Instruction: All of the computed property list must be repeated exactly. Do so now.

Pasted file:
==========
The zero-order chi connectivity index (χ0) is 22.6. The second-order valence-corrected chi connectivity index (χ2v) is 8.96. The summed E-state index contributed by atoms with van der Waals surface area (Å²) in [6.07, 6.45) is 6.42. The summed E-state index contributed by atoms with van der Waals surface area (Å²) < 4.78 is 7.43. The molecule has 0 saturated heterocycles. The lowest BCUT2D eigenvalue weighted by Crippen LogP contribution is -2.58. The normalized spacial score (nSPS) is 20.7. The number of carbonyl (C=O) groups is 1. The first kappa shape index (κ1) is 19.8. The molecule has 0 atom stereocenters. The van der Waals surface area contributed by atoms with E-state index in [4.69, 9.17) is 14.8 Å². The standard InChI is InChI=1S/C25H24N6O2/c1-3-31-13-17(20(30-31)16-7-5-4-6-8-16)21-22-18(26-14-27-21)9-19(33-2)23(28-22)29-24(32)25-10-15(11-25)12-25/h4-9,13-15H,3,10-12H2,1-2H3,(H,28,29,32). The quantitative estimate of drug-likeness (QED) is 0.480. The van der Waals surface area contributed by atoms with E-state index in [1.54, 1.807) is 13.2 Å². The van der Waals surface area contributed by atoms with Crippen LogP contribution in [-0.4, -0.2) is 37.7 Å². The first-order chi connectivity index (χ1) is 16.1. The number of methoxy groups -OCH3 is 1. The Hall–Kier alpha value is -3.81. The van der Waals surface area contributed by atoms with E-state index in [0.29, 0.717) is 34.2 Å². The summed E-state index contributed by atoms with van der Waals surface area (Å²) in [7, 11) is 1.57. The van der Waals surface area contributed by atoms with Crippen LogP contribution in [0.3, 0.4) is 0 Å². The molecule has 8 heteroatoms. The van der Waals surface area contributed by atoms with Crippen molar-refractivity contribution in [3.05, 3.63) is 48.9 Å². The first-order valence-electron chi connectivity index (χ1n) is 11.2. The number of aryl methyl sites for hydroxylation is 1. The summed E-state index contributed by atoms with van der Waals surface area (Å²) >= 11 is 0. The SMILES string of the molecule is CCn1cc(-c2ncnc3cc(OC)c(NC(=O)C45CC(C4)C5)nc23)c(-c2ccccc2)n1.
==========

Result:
The zero-order chi connectivity index (χ0) is 22.6. The second-order valence-corrected chi connectivity index (χ2v) is 8.96. The summed E-state index contributed by atoms with van der Waals surface area (Å²) in [6.07, 6.45) is 6.42. The summed E-state index contributed by atoms with van der Waals surface area (Å²) < 4.78 is 7.43. The molecule has 0 saturated heterocycles. The lowest BCUT2D eigenvalue weighted by Crippen LogP contribution is -2.58. The normalized spacial score (nSPS) is 20.7. The number of carbonyl (C=O) groups is 1. The first kappa shape index (κ1) is 19.8. The molecule has 0 atom stereocenters. The van der Waals surface area contributed by atoms with E-state index in [4.69, 9.17) is 14.8 Å². The standard InChI is InChI=1S/C25H24N6O2/c1-3-31-13-17(20(30-31)16-7-5-4-6-8-16)21-22-18(26-14-27-21)9-19(33-2)23(28-22)29-24(32)25-10-15(11-25)12-25/h4-9,13-15H,3,10-12H2,1-2H3,(H,28,29,32). The quantitative estimate of drug-likeness (QED) is 0.480. The van der Waals surface area contributed by atoms with E-state index in [1.54, 1.807) is 13.2 Å². The van der Waals surface area contributed by atoms with Crippen LogP contribution in [-0.4, -0.2) is 37.7 Å². The first-order chi connectivity index (χ1) is 16.1. The number of methoxy groups -OCH3 is 1. The Hall–Kier alpha value is -3.81. The van der Waals surface area contributed by atoms with E-state index in [0.29, 0.717) is 34.2 Å². The summed E-state index contributed by atoms with van der Waals surface area (Å²) in [7, 11) is 1.57. The van der Waals surface area contributed by atoms with Crippen LogP contribution in [0.3, 0.4) is 0 Å². The molecule has 8 heteroatoms. The van der Waals surface area contributed by atoms with Crippen molar-refractivity contribution in [3.05, 3.63) is 48.9 Å². The first-order valence-electron chi connectivity index (χ1n) is 11.2. The number of aryl methyl sites for hydroxylation is 1. The summed E-state index contributed by atoms with van der Waals surface area (Å²) >= 11 is 0. The SMILES string of the molecule is CCn1cc(-c2ncnc3cc(OC)c(NC(=O)C45CC(C4)C5)nc23)c(-c2ccccc2)n1.